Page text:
The Ecology of Experimental
Music Performance in Canada
The Ecology of Experimental
Music Performance in Canada

Martin Tétreault, Minibloc,
and Andrew Lile

Ace Art Gallery, April 12, 2007
Send and Receive, Winnipeg

Established in 1998, Send and Receive “investigates the disciplines of experimental music and sound art” ( and uses a variety of venues in which to present their curated events.  The concert documented on this video took place at Ace Art Gallery in Winnipeg. Minibloc, a young electronic music duo from Montreal, performed along with two titans of the genre, Martin Tétreault (Montreal) and Andrew Lile (UK) in an evening curated by Eric Mattson (Montreal, founder of ORAL Records). The audience was partially seated and partially mobile, and were invited to experience the performances up-close and personal. The following excerpts from my field notes describe some of the elements of electronic music performance practice and reception that I witnessed at Send and Receive. 

Field Notes April 13, 2007 (excerpt)
By Ellen Waterman

The concert that I documented last night was curated by Eric Mattson, as a "sound curator" from Montreal, who became very much a performative element in these performances throughout the festival leading up to his own event. He made several announcements and was somebody who, when he sat and listened to music, was much more physically engaged in the listening than anyone else I could see around me: swaying and bobbing with extreme kinds of physical responses, leaning over in his chair, and swaying his head back and forth in a kind of trance.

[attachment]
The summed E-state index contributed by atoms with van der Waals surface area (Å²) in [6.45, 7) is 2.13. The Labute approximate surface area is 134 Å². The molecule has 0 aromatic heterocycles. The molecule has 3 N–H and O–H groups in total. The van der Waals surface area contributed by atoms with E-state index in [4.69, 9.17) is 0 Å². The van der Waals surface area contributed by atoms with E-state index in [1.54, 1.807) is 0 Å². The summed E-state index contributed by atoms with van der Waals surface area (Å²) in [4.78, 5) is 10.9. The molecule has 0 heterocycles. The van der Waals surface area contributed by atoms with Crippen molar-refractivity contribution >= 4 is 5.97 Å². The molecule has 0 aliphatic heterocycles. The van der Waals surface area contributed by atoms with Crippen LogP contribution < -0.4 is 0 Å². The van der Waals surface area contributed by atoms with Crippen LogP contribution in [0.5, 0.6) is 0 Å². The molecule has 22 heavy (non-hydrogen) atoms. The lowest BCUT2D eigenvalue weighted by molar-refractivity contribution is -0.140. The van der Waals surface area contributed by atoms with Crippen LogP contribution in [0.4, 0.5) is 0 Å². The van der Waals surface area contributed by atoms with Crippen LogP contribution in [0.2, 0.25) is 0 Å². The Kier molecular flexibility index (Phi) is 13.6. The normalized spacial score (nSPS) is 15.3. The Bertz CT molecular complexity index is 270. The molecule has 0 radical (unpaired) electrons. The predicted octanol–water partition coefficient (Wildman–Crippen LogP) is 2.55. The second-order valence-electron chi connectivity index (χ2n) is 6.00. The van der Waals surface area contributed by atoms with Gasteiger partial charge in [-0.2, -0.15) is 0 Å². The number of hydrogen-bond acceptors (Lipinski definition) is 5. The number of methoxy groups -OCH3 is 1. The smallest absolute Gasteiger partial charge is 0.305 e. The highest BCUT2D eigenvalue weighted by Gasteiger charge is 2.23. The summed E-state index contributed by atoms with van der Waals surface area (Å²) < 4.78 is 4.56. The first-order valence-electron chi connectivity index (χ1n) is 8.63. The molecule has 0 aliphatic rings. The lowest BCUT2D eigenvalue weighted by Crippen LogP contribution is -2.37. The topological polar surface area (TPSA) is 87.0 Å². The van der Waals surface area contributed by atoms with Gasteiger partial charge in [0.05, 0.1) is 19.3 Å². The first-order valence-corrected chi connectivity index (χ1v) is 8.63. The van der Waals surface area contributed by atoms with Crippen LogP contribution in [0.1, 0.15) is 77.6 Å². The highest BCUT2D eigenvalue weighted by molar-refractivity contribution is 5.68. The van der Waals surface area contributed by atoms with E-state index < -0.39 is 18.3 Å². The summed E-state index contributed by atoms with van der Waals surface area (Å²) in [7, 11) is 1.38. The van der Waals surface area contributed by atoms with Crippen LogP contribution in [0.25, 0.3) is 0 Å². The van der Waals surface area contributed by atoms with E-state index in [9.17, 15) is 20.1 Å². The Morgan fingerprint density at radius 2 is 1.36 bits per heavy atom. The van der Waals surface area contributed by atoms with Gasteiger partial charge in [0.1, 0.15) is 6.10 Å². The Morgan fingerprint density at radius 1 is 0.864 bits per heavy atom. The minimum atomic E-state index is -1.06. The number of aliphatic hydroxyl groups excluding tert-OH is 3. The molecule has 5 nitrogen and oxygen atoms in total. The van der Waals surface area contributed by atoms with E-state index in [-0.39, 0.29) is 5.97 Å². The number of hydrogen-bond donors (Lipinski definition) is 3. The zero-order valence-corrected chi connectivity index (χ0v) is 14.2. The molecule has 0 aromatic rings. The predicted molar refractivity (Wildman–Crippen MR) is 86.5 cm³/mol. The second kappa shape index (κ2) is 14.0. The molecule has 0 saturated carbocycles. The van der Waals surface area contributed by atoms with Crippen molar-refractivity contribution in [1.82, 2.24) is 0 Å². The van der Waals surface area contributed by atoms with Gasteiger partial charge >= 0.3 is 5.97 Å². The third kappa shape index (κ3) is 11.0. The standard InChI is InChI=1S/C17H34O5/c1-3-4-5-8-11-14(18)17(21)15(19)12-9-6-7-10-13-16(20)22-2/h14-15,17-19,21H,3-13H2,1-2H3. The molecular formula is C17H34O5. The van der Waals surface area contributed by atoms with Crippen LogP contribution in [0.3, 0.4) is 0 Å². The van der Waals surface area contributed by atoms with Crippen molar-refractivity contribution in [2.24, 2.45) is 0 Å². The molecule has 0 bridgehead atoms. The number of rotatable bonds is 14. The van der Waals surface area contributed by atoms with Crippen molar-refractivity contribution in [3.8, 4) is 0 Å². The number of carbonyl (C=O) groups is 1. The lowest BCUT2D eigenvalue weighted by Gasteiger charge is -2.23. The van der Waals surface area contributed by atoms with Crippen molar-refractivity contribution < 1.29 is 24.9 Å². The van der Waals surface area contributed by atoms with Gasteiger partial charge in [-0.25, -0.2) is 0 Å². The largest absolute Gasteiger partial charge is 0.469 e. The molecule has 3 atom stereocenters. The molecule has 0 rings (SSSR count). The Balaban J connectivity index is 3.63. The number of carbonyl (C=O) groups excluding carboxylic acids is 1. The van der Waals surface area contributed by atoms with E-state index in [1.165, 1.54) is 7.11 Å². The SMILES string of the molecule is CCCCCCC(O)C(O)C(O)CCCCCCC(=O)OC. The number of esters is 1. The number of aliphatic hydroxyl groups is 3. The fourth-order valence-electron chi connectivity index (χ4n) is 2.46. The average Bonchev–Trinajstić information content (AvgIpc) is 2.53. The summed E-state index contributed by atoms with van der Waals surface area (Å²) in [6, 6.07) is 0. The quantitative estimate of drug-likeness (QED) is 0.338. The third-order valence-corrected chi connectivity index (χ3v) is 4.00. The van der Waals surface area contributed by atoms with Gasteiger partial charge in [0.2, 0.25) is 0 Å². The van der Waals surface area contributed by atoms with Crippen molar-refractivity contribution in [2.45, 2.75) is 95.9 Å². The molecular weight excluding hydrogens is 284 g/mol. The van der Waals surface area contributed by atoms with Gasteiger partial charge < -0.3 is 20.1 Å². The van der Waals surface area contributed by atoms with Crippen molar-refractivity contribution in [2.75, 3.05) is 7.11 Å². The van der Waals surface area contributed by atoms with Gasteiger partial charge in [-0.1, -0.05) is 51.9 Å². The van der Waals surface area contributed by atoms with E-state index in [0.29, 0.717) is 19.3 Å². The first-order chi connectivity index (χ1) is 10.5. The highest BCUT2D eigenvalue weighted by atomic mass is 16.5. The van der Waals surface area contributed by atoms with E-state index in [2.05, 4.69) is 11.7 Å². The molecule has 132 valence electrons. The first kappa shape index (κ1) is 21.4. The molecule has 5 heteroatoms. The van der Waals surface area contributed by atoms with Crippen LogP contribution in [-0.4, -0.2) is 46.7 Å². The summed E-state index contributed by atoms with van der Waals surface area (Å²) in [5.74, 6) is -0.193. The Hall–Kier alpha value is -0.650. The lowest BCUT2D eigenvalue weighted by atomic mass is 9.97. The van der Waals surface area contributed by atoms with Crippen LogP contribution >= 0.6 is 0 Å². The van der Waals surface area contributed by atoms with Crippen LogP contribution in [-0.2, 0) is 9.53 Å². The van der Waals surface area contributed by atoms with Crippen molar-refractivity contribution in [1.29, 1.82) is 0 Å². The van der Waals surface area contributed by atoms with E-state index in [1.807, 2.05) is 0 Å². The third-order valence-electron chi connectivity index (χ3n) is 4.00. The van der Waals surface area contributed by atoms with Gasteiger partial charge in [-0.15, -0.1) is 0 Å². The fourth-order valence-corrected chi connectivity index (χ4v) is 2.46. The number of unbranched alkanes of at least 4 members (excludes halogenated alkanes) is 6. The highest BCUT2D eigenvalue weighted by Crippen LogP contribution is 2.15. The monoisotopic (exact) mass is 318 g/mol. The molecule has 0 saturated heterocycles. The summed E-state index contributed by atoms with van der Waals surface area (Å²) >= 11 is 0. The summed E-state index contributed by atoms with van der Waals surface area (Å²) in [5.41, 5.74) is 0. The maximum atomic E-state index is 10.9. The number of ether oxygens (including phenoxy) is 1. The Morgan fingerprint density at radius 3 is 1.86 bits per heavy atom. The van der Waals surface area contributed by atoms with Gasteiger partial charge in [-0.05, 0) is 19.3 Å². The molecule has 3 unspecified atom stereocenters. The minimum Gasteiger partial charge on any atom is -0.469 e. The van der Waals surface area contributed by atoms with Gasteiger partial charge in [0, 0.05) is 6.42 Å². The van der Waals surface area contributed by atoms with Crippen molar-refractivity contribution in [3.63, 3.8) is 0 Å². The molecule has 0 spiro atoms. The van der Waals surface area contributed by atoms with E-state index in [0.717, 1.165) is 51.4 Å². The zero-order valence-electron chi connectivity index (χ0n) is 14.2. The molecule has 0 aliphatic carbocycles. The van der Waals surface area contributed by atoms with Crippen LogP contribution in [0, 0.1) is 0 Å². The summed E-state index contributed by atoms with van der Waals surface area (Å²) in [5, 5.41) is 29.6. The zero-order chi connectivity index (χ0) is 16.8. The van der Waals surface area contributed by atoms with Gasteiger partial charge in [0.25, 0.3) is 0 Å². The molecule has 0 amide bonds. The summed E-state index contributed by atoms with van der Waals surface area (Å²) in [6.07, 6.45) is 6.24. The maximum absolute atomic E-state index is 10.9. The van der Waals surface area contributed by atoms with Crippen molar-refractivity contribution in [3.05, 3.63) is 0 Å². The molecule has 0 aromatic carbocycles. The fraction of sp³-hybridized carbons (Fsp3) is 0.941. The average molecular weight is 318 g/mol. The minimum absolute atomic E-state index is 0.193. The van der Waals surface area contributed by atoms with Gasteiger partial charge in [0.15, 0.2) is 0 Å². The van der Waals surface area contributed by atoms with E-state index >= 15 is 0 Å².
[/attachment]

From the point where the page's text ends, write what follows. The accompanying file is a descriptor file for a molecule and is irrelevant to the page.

…The show was advertised to start at 8:00, and there was almost no one there at 8:00. In truth, it started at 9:15. The audience seemed to somehow know that this was the right time for a show to start because it built: from around 8:15 up until about 9:00, the people were arriving for the show. There were several people documenting the show last night, including…a woman who had been hired by Eric Mattson to document the events of last night specifically for his archive. I was allowed to videotape Minibloc and also a late night (very late night: about 1:00 a.m.) jam: a short improvisation of about seven minutes amongst all the performers of that evening including Martin Tétreault, and also Andrew Lile, who was the headlining artist from the UK for the evening.

…Most of the audience was between 20 and 30: not super-young kids, and not middle-aged or older audience members. I would say that it was overwhelmingly Caucasian, and that the mix between men and women--there might be more men, but not overwhelmingly so: maybe 60 per cent men and 40 per cent women. One of the producers of the festival, Ted Turner, told me that there are people he sees for Send and Receive every year that he doesn't know; they're not members of the artistic community in Winnipeg that he would normally encounter, but he sees them every year at the festival.